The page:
Good governance and policy needed to implement initiatives and practices professionally and ethically, a Jakarta symposium told
by HABHAJAN SINGH / pic by INCEIF
ISLAMIC social finance can play a “key role” in funding gaps in sectors like healthcare, education, sanitation and energy.
However, it has not been a thriving area of Islamic finance, partly due to the situation in some of the potential recipient nations, a recent symposium in Indonesia was told.
The ever increasing income inequality gap and political instability in many majority Muslim-populated countries have increased the need for social finance and economic empowerment, according to observations made at the “2018 Inaugural Symposium on Islamic Social Finance — Empowering Society through Islamic Social Finance”.
International Centre for Education in Islamic Finance (INCEIF) president/CEO Prof Datuk Dr Azmi Omar told the symposium that Islamic social finance is the “best instrument” to assist neighbouring countries.
“There is a need to have good governance and policy so that the implementation of these initiatives and practices can be done professionally and ethically,” he told the symposium, according to a statement released by INCEIF.
The one-day event in Jakarta was the inaugural symposium jointly organised by INCEIF, Bank Indonesia and the World Bank.
Among those who took part in the discussions at the symposium were INCEIF subject matter expert on Islamic social finance assistant professor Dr Ziyaad Mahomed.
Other panellists were Bank Indonesia director Dr Dadang Muljawan, World Bank financial sector specialist Ahmad Hafiz Abdul Aziz and Badan Amil Zakat Nasional Indonesia deputy Arifin Purwakananta.
While the challenges are there, Islamic social finance comprising zakat, waqaf and non-profit microfinance has gained traction in a number of countries globally.
In a report by the Islamic Research and Training Institute — the training arm of the Islamic Development Bank Group — it was observed that it’s gaining popularity in Russia, Kazakhstan and other surrounding nations.
However, the report titled “Islamic Social Finance Report 2017” found that the potential of Islamic social finance remained unrealised.
Among the reasons were a multiplicity of factors that include weak systems of zakat collection and distribution; the limited scope of waqaf; and failure to meet rising demand for Islamic microfinance, particularly in agriculture financing.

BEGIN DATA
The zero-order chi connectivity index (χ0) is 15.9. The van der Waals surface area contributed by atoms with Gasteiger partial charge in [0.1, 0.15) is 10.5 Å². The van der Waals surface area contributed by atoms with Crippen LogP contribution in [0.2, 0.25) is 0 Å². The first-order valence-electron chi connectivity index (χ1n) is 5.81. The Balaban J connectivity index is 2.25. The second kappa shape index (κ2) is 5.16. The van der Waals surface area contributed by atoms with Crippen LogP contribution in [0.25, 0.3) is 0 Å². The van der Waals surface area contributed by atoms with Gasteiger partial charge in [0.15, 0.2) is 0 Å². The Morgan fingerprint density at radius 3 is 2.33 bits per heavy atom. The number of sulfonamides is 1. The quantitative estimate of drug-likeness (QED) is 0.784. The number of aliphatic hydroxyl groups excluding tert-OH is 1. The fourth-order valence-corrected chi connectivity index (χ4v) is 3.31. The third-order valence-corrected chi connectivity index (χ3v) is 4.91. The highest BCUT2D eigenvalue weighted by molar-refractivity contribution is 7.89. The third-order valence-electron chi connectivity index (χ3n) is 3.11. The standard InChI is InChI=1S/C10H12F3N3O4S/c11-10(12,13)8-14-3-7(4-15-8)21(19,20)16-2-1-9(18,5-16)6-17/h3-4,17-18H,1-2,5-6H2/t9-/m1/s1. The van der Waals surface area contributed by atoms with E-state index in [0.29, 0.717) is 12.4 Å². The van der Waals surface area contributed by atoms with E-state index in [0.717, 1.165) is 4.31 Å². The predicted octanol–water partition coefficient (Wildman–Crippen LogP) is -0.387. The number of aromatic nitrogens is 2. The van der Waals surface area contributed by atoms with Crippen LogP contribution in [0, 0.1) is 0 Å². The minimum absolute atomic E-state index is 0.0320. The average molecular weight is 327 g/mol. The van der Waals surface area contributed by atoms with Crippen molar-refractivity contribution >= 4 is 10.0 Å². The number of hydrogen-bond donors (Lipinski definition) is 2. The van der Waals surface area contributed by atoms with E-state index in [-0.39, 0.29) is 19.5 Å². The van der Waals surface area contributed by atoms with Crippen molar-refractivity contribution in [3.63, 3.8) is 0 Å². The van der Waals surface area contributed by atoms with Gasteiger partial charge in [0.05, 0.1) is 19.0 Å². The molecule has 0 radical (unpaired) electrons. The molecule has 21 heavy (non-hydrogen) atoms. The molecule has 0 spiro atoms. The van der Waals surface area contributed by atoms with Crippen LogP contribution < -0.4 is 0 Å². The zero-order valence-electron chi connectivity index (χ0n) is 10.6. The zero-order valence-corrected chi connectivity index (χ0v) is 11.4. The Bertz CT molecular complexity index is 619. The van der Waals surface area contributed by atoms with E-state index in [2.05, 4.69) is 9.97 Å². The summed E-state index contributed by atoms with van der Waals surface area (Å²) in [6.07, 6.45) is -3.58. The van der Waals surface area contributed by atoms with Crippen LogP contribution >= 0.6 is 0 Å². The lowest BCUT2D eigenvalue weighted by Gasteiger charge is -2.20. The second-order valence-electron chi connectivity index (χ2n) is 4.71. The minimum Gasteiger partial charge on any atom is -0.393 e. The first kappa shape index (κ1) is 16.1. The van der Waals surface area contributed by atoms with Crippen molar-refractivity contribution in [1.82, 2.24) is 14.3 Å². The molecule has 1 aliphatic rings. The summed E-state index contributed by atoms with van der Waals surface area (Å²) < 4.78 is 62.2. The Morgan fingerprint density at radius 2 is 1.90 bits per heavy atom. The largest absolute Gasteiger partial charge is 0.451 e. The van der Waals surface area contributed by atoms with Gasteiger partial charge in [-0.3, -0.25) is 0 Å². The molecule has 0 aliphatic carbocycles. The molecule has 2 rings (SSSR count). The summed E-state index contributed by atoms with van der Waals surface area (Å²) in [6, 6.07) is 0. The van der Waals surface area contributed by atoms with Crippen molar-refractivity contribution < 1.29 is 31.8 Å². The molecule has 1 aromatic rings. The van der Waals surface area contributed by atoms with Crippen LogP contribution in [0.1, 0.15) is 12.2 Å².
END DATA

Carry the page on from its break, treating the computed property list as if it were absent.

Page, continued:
Social finance, as it is generally understood, encompasses various areas like innovative finance and domestic resource mobilisation strategies, as well as taking into account environmental, social and governance (ESG) factors in managing investor risk.
The other areas that come into play include social impact bonds and pay-for-performance; impact investing; blended finance; and alternative financing vehicles for non-profits, according to a brief at the Deloitte UK website.
The accounting firm recognises that many approaches to ESG, impact investing and measurement remain unchartered and many innovations remain untested.
But a number of projects are already making the difference. In the UK, for example, responsible lender Five Lamps had recently secured a £5 million (RM26.55 million) investment to help vulnerable households across the UK break out of the cycle of high-cost debt.
It is said to be the largest-ever single investment in a UK community lender.
The funding will mobilise over £60 million of lending, enabling Five Lamps to offer over 100,000 affordable loans, according to its statement.
It is being funded by nine social investors, including four charitable trusts and five social investment funds over six years.
Financial exclusion remains a pressing issue in the UK, and highcost credit is widespread. More than three million UK adults have one or more high-cost loans or have had one in the past year, the statement added.
The lender works with Social Finance, a not-for-profit organisation that partners the government, the social sector and the financial community to find better ways of tackling social problems in the UK and beyond.
On its part, Social Finance said it has mobilised over £100 million of investment to support both existing charities and new social enterprises since its inception in 2007. It pioneered the social impact bond model, a private-public partnership, to help vulnerable communities.
Such ideas would have featured in the Jakarta deliberations as the regional Islamic finance fraternity looked at how to put Islamic social finance to work.